Over a long time I have voiced concern at the likely performance at MF / low HF of the very popular windowed ladder lines that use CCS conductors.
A very popular form of commercial ladder line is that using #18 wire, comprised of 19 strands of #31 30% IACS conductivity copper clad steel. The copper cladding on such a conductor is about 14µm in thickness.
This article reports and analyses measurements of a length of Wireman 553 windowed ladder line. Continue reading Loss of Wireman 553 windowed ladder line at MF/HF
I have had cause to validate the output produced by an AIMuhf measurement using AIM882 (current version, released about three months ago).
The test scenario is a pair of nominal 50+j0Ω loads on a Tee piece, connected to the AIMuhf by about 1m of RG58 coax and swept from 10 to 50MHz.
It is mental arithmetic that the VSWR should be very close to 2:1, and since the loss of the cable is quite low, VSWR should be almost uniform with frequency. Continue reading AIM 882 produces internally inconsistent results
One sees perennial discussion in ham circles of compatibility of ordinary 50Ω and 75Ω versions of the BNC (Bayonet Neill–Concelman) connector, in particular the risk of damage in mating a 50Ω and 75Ω pair.
But are there incompatible connectors commonly in circulation.
These discussions often seize on the different dimensions 0.7mm and 0.9mm.
Above shows measurement of the centre pin diameter of a Kings BNC connector (for RG58), it is 1.339mm… nothing like 0.7mm or 0.9mm. (Amphenol Connex 2001) gives the centre pin diameter as 1.32-1.37mm. Continue reading BNC 75/50 compatibility
It is a common practice that a Return Loss (RL) measurement of a s/c or o/c line section is used to calculate the Matched Line Loss (MLL) where MLL=RL/2.
This technique might work with low error in lots of cases, but not all… it is flawed. Continue reading On Witt’s calculation of Matched Line Loss from Return Loss
The subject question is often asked, and the usual responses are mindless recitals of Rules of Thumb (RoT).
In the light of the discussion at Feed line length affect on VSWR and The half waves of coax rule for measuring VSWR accurately, lets consider the subject question and develop a rational answer. Continue reading Where is the best place to measure feed point VSWR
Lots of hams recite a rule that accurate measurement of VSWR can only be made at the feed point or an integral number of electrical half waves from the feed point.
It is one of those ‘rules’ that the proponents cannot usually explain… they would regard themselves as experts, but blindly follow folk-lore that they do not understand. Continue reading The half waves of coax rule for measuring VSWR accurately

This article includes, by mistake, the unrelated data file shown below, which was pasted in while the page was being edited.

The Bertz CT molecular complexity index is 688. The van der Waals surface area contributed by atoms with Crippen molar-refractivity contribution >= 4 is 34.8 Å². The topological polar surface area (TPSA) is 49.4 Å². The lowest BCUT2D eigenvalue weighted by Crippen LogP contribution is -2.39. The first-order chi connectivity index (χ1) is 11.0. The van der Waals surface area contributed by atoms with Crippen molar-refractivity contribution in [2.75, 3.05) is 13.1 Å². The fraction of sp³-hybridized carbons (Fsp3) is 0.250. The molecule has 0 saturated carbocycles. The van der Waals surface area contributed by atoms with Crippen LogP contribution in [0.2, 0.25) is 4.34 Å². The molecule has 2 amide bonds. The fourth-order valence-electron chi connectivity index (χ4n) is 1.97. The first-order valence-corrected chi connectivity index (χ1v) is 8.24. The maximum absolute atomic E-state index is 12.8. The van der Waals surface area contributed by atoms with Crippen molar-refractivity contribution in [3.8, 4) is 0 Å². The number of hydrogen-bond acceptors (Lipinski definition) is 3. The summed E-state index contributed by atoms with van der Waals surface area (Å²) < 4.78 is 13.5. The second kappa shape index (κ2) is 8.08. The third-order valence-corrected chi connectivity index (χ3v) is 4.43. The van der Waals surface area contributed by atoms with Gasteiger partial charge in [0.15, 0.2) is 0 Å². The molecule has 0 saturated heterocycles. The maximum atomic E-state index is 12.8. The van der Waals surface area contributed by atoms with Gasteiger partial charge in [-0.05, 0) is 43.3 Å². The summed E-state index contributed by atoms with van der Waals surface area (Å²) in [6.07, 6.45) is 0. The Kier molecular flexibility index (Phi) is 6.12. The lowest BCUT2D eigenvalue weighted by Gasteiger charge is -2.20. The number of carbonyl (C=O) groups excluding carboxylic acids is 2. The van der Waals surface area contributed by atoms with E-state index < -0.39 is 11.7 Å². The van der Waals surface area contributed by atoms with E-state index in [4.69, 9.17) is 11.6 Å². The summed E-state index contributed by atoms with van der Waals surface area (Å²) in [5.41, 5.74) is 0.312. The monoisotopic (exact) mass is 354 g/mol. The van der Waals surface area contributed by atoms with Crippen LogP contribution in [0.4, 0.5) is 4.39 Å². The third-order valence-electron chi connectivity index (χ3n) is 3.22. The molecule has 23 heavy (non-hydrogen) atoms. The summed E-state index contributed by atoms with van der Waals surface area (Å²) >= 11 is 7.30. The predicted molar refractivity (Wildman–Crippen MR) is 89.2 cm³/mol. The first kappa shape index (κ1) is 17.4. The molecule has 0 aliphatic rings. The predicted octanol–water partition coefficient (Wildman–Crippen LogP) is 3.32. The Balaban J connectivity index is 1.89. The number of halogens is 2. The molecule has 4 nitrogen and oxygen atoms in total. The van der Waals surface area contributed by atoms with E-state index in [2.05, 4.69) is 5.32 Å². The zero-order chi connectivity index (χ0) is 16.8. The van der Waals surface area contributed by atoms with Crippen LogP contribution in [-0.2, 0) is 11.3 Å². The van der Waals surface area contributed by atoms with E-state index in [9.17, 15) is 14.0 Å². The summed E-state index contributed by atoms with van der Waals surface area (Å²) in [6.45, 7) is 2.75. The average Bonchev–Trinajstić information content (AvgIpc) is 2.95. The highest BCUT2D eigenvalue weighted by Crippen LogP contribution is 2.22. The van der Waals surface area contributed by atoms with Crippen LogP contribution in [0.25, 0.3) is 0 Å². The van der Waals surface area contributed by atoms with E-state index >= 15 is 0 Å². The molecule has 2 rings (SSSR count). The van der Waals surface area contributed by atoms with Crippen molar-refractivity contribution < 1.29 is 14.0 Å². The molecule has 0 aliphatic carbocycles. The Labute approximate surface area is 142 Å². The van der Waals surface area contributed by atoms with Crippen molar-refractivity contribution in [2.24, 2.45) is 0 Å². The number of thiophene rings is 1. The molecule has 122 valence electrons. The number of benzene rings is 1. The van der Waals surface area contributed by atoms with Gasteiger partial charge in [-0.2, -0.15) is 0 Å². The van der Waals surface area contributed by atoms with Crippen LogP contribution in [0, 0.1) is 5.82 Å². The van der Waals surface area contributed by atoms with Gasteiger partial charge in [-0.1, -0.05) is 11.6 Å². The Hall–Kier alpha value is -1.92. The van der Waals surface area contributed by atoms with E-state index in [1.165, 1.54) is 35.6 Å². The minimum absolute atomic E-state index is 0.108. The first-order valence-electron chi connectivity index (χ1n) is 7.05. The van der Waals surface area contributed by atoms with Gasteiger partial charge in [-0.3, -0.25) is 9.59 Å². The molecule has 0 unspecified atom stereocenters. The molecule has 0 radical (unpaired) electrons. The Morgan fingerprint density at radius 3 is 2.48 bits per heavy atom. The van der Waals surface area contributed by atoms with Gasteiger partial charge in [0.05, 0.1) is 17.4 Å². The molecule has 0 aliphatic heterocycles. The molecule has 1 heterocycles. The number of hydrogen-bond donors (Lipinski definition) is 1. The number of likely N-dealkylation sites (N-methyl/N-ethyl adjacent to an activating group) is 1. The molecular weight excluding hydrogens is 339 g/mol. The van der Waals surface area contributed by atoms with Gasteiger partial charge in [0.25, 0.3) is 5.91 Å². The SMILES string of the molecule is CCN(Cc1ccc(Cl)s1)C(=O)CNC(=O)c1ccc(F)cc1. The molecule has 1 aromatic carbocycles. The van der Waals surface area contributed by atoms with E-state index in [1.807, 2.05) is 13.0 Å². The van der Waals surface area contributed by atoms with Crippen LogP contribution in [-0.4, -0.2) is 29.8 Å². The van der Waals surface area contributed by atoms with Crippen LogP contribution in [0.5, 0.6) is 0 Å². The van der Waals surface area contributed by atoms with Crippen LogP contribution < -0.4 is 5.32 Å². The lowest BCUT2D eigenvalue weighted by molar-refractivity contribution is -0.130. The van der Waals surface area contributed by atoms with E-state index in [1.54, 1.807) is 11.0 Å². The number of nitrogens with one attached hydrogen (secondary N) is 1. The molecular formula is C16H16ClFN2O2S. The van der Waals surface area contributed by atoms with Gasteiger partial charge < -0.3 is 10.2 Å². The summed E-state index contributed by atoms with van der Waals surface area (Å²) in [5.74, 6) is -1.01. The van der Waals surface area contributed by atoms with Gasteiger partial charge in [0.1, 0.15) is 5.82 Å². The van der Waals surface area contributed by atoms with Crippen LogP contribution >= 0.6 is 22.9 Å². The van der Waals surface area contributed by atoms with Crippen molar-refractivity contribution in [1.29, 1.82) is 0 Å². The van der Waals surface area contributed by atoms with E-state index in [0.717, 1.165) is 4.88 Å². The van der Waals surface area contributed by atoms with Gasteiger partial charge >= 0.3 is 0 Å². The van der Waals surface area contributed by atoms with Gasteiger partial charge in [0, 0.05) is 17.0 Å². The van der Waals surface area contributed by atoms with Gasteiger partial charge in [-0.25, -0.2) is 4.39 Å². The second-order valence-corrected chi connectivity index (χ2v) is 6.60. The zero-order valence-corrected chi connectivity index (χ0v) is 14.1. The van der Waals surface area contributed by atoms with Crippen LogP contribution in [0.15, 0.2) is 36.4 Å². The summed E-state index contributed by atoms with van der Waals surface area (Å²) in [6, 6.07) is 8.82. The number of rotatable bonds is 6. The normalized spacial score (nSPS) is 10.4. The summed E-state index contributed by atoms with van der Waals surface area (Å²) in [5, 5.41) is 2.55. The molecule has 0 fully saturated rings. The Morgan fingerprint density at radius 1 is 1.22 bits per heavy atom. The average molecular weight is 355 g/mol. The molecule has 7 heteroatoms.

VK2XSO posted a sweep of “Return Loss (SWR) (the lower plot) from 500 to 2500MHz of a 50Ω load through ~5m of RG59” apparently to demonstrate his knowledge of transmission line basics. As he says “here are also many other things we can deduce from looking at these two lines.”
For students of transmission lines, some deductions… Continue reading Exploring VK2XSO’s transmission line example
This article explores the way in which VSWR varies along a feed line.
The graph above shows R and X, and VSWR along a feed line with a 100+j0Ω load at 3.6MHz. The feed line is Belden 8262 50Ω coax, manufacturing tolerances are taken to be zero, and the displacement is relative to the feed point, ie -ve distance is distance before the feed point, the feed point then is at the right hand side of the graph.
Continue reading Feed line length affect on VSWR
A reader of my article End fed wires – new hams love ‘em asked about the performance of the matching transformer described at (Osborne 2014).
(Osborne 2014) gives the transformer design above using a FT82-43 ferrite toroid with three turns on the primary. The concept is to adjust the antenna length and C1 for a ‘perfect match’. Continue reading End fed wires – another matching case study
Hams impoverished for space to erect a ‘full size’ antenna for HF pursue a range of options and end fed wires figure highly.
New hams who heard the maxim that ‘any antenna is better than no antenna at all’ will try to use bed frames, window frames, balcony railings, anything metallic to get on air. This cry for mediocrity is to prevail over a quest for understanding, ham radio as it has evolved.
The ‘net abounds with conflicting advice:
- (Yates 2010) recommends a T50-2 powdered iron core;
- (VK2AVR 2014) states
do not use a powdered iron toroid.. they won’t work.
They cannot both be correct. Continue reading End fed wires – new hams love ’em